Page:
Lyric soprano Leontyne Price was born on February 10, 1927, in Laurel, Mississippi. Price debuted on Broadway in April 1952. Her successful career took her to leading opera houses around the world and brought eighteen Grammy awards as well as the Presidential Medal of Freedom.
We should not have a tin cup out for something as important as the arts in this country, the richest in the world. Creative artists are always begging, but always being used when it’s time to show us at our best.
Leontyne Price, quoted in Brian Lanker, I Dream a World: Portraits of Black Women Who Changed America. New York: Stewart, Tabori & Chang, 1989, p44.
The granddaughter of two Methodist ministers, Price began singing in church. Her parents encouraged her musical inclination at home. When she was five or six years old, they purchased a toy piano. “I was center stage,” Price remembered, “from the time I received that toy piano…I had the disease then…”1
As a young girl, Price heard legendary contralto Marian Anderson perform. “When I saw this wonderful woman come from the wings in this white satin dress,” she remembered, “I knew instantly: one of these days, I’m going to come out of the wings…The light dawned. It was a magic moment.” 2
After graduating from the College of Education and Industrial Arts (now Central State College) in Wilberforce, Ohio, Price attended The Juilliard School of Music (founded as the Institute of Musical Art and now known as The Juilliard School), an internationally known school of the performing arts in New York City. She sang the role of Bess in Porgy and Bess in New York City from 1952-54 and made her operatic debut at the San Francisco Opera in 1957. Despite the praise of European critics and enormous popularity at home, Price did not appear at the Metropolitan Opera in New York City until January 27, 1961. She performed there regularly, however, after her triumphant debut performance in Il Trovatore.
Price made other tours that included Australia and Argentina’s Teatro Colon in Buenos Aires in 1969. In the 1970s, she drastically cut the number of her opera performances, preferring to focus instead on her first love, recitals, in which she enjoyed the challenge of creating several characters on stage in succession. In 1985, Price gave her final performance at New York’s Lincoln Center in the title role of Verdi’s Aida; she was fifty-seven years old.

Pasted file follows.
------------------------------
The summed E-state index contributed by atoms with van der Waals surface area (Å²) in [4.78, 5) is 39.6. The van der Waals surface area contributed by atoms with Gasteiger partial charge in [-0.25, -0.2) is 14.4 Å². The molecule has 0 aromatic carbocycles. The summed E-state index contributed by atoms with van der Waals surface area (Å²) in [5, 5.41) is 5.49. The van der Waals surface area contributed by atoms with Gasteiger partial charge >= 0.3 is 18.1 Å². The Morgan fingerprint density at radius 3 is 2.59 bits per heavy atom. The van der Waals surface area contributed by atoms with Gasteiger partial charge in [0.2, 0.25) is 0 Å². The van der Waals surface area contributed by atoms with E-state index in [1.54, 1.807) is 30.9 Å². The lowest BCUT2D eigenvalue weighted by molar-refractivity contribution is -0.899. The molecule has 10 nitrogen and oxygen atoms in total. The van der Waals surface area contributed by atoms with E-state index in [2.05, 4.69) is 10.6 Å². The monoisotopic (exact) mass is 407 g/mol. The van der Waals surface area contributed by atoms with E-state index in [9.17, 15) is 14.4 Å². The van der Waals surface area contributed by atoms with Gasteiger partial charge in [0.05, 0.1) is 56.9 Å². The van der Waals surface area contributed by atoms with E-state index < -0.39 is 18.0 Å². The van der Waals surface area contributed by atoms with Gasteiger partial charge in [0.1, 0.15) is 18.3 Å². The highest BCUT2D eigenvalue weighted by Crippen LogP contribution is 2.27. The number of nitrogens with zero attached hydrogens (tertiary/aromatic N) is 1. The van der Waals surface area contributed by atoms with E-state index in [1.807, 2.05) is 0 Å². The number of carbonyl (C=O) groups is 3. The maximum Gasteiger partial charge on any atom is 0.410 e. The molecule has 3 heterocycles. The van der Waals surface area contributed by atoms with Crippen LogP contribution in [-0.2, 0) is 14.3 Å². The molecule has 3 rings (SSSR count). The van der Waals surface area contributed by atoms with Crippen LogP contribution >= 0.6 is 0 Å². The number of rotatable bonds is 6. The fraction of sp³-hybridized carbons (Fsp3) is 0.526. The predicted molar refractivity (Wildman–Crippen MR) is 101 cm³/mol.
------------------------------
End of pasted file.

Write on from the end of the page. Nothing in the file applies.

- Brian Lanker, I Dream a World: Portraits of Black Women Who Changed America. New York: Stewart, Tabori & Chang, 1989, p44. [Return to text]
- ibid. [Return to text]
- Learn more about famous American singers and entertainers. Read Today in History features on Billie Holiday, Ella Fitzgerald, Carol Channing, Mahalia Jackson, and Lillian Russell. Among the men represented are Frank Sinatra, W. C. Handy, George M. Cohan, Orson Welles and John Houseman, and Louis Jordan.
- Examine part of the manuscript score-sketch of Porgy and Bess. Visit the Imagination section of American Treasures of the Library of Congress and scroll down to the section entitled “Music, Theatre, and Dance” to find this and other treasures from the theater world.
- Explore images of The Juilliard School, Price’s alma mater. Search the Gottscho-Schleisner Collection on Juilliard to see more than 100 photographs of set design and costumes used in productions sponsored by this respected institution.
- View images of Laurel, Mississippi, the birthplace of Leontyne Price. Search the Locations listing in the Farm Security Administration/Office of War Information Black-and-White Negatives collection.
- Search on Leontyne Price in the image collections to find more images of this performer.